Resurrecting the right to know

The All Assam Students’ Union has taken a progressive decision to release the High Level Committee report in public interest

August 19, 2020 12:15 am | Updated 12:15 am IST

The All Assam Students’ Union. Representional image

The All Assam Students’ Union. Representional image

A significant development in the right to information campaign has largely gone unnoticed. The resurrection of the right to know is momentous considering that we are increasingly witnessing an unfortunate denial of information while forgetting the right to know.

Releasing the report

A High Level Committee (HLC) chaired by a retired judge of the Gauhati High Court and including, among others, the Advocates General of two Northeast States was constituted by the Home Ministry through a gazette notification of July 15, 2019. Its mandate was, among others, to recommend measures to implement Clause 6 of the Assam Accord and define “Assamese People”.

The HLC finalised its report by mid-February 2020 and submitted it to the Assam Chief Minister soon after. He handed over the report to the Union Home Minister on March 20. With the Central government apparently “sitting idle” over the report, the All Assam Students’ Union (AASU), which was represented in the HLC, released the report on August 11. The proffered reasons for the release were the Central government’s inaction on the report and the people’s right to know.

Sitting idle over a report is not an uncommon phenomenon. The Vohra Committee report on the alleged nexus between politicians and criminals was kept under wraps for almost two years. It was tabled in Parliament following a public uproar on the murder of Naina Sahni by a prominent politician.

The right to know was recognised nearly 50 years ago and is the foundational basis or the direct emanation for the right to information. In State of U.P. v. Raj Narain (1975), the Supreme Court carved out a class of documents that demand protection even though their contents may not be damaging to the national interest. For example, Cabinet papers, foreign office despatches, papers regarding the security of the state and high-level interdepartmental minutes. A pragmatic view was canvassed by Justice Mathew who held that “the people of this country have a right to know every public act, everything that is done in a public way, by their public functionaries. They are entitled to know the particulars of every public transaction in all its bearing. The right to know, which is derived from the concept of freedom of speech, though not absolute, is a factor which should make one wary, when secrecy is claimed for transactions which can, at any rate, have no repercussion on public security.” This view was endorsed in S.P. Gupta v. President of India (1981) and a few other decisions. In S.P. Gupta , Justice Venkataramiah observed that “the tendency in all democratic countries in recent times is to liberalise the restrictions placed on the right of the citizens to know what is happening in the various public offices. The emphasis now is more on the right of a citizen to know than on his ‘need to know’ the contents of official documents.”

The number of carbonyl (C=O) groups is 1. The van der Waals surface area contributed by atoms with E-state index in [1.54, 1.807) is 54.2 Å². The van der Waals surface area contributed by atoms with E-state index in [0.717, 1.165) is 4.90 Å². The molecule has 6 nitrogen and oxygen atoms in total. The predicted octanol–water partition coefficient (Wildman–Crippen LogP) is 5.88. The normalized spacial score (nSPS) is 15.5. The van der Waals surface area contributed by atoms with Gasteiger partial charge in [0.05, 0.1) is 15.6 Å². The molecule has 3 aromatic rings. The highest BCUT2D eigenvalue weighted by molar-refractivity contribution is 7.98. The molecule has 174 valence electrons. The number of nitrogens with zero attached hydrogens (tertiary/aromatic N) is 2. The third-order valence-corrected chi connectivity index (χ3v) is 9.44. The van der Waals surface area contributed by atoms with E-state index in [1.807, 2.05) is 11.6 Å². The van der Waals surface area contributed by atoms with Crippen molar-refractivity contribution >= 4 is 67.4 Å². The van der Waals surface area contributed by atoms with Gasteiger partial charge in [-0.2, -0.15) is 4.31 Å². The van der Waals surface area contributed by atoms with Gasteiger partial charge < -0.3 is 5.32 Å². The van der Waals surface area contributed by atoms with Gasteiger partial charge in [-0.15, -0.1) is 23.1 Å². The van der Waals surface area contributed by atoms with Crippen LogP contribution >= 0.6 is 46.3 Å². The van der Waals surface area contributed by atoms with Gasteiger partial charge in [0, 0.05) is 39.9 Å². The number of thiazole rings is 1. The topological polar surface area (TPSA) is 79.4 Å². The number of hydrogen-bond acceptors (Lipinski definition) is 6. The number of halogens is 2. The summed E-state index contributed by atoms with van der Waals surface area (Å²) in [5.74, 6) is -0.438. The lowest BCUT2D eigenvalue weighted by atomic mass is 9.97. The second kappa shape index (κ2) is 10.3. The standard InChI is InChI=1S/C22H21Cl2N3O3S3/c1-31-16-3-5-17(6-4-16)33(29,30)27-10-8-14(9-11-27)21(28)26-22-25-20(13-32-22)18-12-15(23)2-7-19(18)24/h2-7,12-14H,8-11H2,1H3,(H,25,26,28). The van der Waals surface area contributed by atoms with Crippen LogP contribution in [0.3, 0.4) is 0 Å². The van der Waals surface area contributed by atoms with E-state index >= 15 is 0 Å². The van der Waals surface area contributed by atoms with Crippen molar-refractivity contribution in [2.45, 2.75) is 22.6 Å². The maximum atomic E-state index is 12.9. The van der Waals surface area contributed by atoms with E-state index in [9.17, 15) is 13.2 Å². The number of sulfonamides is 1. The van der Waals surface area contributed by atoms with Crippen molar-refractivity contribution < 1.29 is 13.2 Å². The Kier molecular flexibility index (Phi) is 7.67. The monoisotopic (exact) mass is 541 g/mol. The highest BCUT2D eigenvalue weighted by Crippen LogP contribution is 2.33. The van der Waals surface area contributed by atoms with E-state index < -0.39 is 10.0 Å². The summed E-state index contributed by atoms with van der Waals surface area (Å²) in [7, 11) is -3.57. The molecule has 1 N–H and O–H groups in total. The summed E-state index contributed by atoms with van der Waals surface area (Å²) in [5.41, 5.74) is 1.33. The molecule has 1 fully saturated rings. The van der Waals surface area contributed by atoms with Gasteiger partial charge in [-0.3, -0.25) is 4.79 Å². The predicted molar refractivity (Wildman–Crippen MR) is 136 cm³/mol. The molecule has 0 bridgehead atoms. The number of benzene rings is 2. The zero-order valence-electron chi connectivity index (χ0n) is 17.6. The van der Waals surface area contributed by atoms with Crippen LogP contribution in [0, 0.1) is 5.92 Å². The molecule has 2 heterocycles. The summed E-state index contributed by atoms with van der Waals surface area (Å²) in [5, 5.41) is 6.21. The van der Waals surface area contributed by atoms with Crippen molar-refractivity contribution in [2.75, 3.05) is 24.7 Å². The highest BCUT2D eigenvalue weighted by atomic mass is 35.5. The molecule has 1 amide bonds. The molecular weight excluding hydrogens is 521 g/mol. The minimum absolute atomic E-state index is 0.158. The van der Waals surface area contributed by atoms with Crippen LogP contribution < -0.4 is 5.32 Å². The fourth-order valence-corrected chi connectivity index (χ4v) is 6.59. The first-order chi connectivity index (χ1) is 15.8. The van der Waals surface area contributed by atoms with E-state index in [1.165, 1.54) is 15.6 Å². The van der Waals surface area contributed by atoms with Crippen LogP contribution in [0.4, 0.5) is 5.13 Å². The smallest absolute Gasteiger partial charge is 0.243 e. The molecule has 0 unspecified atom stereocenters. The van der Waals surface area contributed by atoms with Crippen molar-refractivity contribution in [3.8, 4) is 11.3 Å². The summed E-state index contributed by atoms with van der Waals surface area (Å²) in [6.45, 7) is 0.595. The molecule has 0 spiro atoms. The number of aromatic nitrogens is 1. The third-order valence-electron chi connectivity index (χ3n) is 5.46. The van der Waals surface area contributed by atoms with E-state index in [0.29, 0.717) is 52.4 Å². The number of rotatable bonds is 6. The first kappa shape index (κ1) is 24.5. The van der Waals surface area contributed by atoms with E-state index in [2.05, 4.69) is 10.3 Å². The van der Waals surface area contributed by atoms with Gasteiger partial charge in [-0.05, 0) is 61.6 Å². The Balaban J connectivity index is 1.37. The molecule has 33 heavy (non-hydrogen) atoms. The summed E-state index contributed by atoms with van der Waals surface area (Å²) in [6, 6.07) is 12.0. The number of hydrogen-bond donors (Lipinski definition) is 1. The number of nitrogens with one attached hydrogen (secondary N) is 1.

In Yashwant Sinha v. Central Bureau of Investigation (2019), the Supreme Court referred to the decision of the U.S. Supreme Court in New York Times v. United States (1971) wherein Justice Marshall declined to recognise the right of the government to restrain publication of the Pentagon Papers. Our Supreme Court held that a review petition based on three documents published by The Hindu was maintainable since the provisions of the Official Secrets Act, 1923 had not been violated. It held that there is no provision by which Parliament had vested power in the government either to restrain the publication of documents marked as secret or from placing such documents before a court of law which may have been called upon to adjudicate a legal issue concerning the parties. Justice K.M. Joseph referred to Section 8(2) of the Right to Information Act, 2005 which provides that a citizen can get a certified copy of a document even if the matter pertains to security or relationship with a foreign nation, if a case is made out. Therefore, it is clear that the right to know can be curtailed only in limited circumstances and if there is an overriding public interest.

Being more transparent

Keeping in mind the view expressed by the Supreme Court over nearly 50 years, it is clear that the Official Secrets Act is not attracted to the disclosure of the HLC report. There is no doubt that a bold and progressive decision has been taken by AASU to release the report in public interest. Hopefully, this will encourage governments to effectuate the citizen’s right to know and be more transparent in public interest, as long as the security of the country is not jeopardised. As observed by the Supreme Court in S.P. Gupta : “If secrecy were to be observed in the functioning of government and the processes of government were to be kept hidden from public scrutiny, it would tend to promote and encourage oppression, corruption and misuse or abuse of authority, for it would all be shrouded in the veil of secrecy without any public accountability.”

Justice (retd.) Madan B. Lokur is a former Supreme Court judge

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